Hugo Pierre, Socialist Party national committee

The media repeat the Tory claim that the cabinet under new Tory prime minister Liz Truss is the most diverse there has ever been. It includes Kwasi Kwarteng as chancellor, James Cleverly as foreign secretary and Suella Braverman as home secretary.

But Black workers will not be fooled into believing the Tories will do anything but represent the class interests of the wealthy and powerful: that thin layer of society that aims to exploit us. Truss herself became prime minister in a ballot in which under 150,000 Conservative Party members took part. That is even less than the wealth-owning class, or the ‘1%’, who on average own £3.6 million each.

Under her policies, the Tories have already pledged to cut back on public services, to allow the rich to keep more of their wealth, and attack working-class organisations, especially to curb further the right of trade unionists to take strike action. This so-called ‘diverse’ cabinet has no plans – or even a desire – to end the discrimination that Black workers face, which keeps us disproportionately in poverty.

There is no doubt that the cabinet will pursue a right-wing agenda both at home and abroad. However, the cabinet members will also be used to attempt to portray a ‘success story’ of ‘what Blacks can achieve in the UK’, and of us now living in a ‘post-racial society’ where the colour of your skin is no longer a barrier.

This is not the first time the Tories have tried to bury racism, which has not outlived its historical legacy. It is still used as a weapon to ‘divide and rule’ by the British ruling class and their collaborators worldwide. Last year, the former prime minister, Boris Johnson, had a report published by his Commission on Race and Ethnic Disparities, which concluded that institutional racism claims are ‘not borne out’ and that the UK should be seen as a ‘model for other white-majority countries’.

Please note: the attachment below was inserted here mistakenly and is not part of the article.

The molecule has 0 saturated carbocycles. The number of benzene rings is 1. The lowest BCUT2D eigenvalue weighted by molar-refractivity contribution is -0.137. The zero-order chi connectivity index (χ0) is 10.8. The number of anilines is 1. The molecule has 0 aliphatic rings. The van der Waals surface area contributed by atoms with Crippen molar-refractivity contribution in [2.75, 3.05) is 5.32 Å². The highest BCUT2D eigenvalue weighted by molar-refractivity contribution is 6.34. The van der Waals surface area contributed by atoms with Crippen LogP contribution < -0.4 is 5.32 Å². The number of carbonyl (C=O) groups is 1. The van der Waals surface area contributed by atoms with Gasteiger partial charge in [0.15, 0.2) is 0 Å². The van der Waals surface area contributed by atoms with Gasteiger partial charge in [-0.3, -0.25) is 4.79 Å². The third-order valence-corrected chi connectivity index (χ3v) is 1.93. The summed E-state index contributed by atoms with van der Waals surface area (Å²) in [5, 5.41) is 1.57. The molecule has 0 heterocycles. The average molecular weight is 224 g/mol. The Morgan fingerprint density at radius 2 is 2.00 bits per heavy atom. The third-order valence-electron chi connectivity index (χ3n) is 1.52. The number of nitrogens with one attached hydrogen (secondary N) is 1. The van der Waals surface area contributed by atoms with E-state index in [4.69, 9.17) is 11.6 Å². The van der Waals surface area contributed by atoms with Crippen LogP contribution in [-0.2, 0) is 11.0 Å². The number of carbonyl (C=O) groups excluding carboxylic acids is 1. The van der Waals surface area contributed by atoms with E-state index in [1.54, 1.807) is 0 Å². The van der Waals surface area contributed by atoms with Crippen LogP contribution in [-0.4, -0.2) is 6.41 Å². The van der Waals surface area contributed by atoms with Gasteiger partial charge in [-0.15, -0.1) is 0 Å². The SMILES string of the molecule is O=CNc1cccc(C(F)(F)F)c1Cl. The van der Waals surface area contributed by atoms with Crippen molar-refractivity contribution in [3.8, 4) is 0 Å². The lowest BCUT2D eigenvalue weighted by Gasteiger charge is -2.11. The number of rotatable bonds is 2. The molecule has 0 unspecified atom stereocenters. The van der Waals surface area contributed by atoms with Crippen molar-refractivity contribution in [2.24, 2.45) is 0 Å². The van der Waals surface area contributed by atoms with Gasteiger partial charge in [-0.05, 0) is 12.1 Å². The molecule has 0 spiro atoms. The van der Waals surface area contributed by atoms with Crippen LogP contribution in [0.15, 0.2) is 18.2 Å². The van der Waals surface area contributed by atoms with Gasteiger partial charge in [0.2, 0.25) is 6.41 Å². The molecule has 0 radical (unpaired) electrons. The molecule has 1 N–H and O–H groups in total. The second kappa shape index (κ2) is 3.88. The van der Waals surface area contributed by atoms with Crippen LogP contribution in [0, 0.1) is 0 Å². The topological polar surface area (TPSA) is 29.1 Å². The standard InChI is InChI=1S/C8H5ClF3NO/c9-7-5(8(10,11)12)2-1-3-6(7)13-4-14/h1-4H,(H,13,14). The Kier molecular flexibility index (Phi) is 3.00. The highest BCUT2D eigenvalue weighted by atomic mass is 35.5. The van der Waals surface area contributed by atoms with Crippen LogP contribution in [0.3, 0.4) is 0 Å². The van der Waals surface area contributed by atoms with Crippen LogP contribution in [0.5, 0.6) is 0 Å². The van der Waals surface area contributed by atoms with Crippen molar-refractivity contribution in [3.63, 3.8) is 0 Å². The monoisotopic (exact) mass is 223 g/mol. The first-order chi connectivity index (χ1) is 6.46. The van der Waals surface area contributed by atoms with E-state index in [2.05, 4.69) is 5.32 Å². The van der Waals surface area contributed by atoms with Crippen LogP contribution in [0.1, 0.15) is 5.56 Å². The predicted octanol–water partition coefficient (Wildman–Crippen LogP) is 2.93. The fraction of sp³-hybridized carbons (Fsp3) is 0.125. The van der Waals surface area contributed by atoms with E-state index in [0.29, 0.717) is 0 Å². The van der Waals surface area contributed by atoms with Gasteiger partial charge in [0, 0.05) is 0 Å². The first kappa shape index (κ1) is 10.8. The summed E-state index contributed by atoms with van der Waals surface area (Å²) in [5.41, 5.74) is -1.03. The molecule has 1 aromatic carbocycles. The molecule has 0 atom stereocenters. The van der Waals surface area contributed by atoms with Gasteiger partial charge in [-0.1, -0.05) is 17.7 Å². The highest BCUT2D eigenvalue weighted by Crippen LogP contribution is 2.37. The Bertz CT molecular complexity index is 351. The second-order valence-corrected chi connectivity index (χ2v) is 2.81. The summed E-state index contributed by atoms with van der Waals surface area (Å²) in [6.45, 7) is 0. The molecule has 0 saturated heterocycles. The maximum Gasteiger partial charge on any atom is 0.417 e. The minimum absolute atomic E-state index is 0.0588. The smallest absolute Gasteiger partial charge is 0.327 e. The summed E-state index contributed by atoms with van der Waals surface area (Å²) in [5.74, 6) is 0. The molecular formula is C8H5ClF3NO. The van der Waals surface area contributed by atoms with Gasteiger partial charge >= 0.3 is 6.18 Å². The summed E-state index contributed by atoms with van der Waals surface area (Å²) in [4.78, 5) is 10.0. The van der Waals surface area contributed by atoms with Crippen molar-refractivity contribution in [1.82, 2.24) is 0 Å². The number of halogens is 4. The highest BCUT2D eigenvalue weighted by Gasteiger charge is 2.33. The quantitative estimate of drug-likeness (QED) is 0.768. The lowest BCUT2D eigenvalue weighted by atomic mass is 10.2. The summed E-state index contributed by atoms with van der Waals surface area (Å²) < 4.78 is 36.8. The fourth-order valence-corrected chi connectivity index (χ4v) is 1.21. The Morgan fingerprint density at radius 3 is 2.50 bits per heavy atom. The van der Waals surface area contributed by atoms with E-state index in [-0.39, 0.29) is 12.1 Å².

This report was published following the explosion of Black Lives Matter protests across the UK and worldwide. This mass protest movement was sparked by the murder of George Floyd by a white police officer in the US. This took place at a time when deaths from Covid among Black workers in the UK were 4.2 times higher than for white workers. This movement of predominantly young people, especially young Black workers, sparked fear in the establishment and memories of riots in the centre of big cities in previous decades.

A whole new generation of Black workers now live in a period of increasing income inequality. And guess what? Black workers are even further behind. A recent ONS survey revealed that if a Black African person is the head of a household then they are four times less likely to have total personal wealth in excess of £500,000.

And on the streets, Black youth still face police harassment and intimidation – Black youth are 19 times more likely to face police ‘stop and search’. Recently released figures, following the strip search of Child Q in a Hackney school, show that 58% of boys stripped searched in London were Black. The overwhelming majority of those were aged 16 or 17, even though over half of all searches resulted in no further action.

Class enemy

Far from this Tory leadership being seen as a role model for future success, there is a high level of radicalisation amongst Black workers that will see them for what they are: our class enemy.

There was a glimpse of this in the 2017 general election. The radical election manifesto of Jeremy Corbyn, which was opposed by the majority of Labour MPs, gained the support of large sections of youth. This included often-marginalised Black youth, who campaigned for him with Grime4Corbyn. The Black voter turnout was much higher than in previous elections, as it was for youth. Over 70% of Black voters turned out to support Labour’s programme of a decent minimum wage, scrapping university tuition fees and nationalisation of the energy companies and utilities, such as the railways, water companies and Royal Mail.

Trade union action against the cost-of-living crisis is now organising that militancy in workplaces. Unite members formerly employed by private contractor Serco as cooks, domestic assistants and security staff in the Barts Health Trust led the way earlier this year. A predominantly Black workforce took strike action and won both a pay rise and a commitment to being brought back in-house onto NHS national pay and conditions.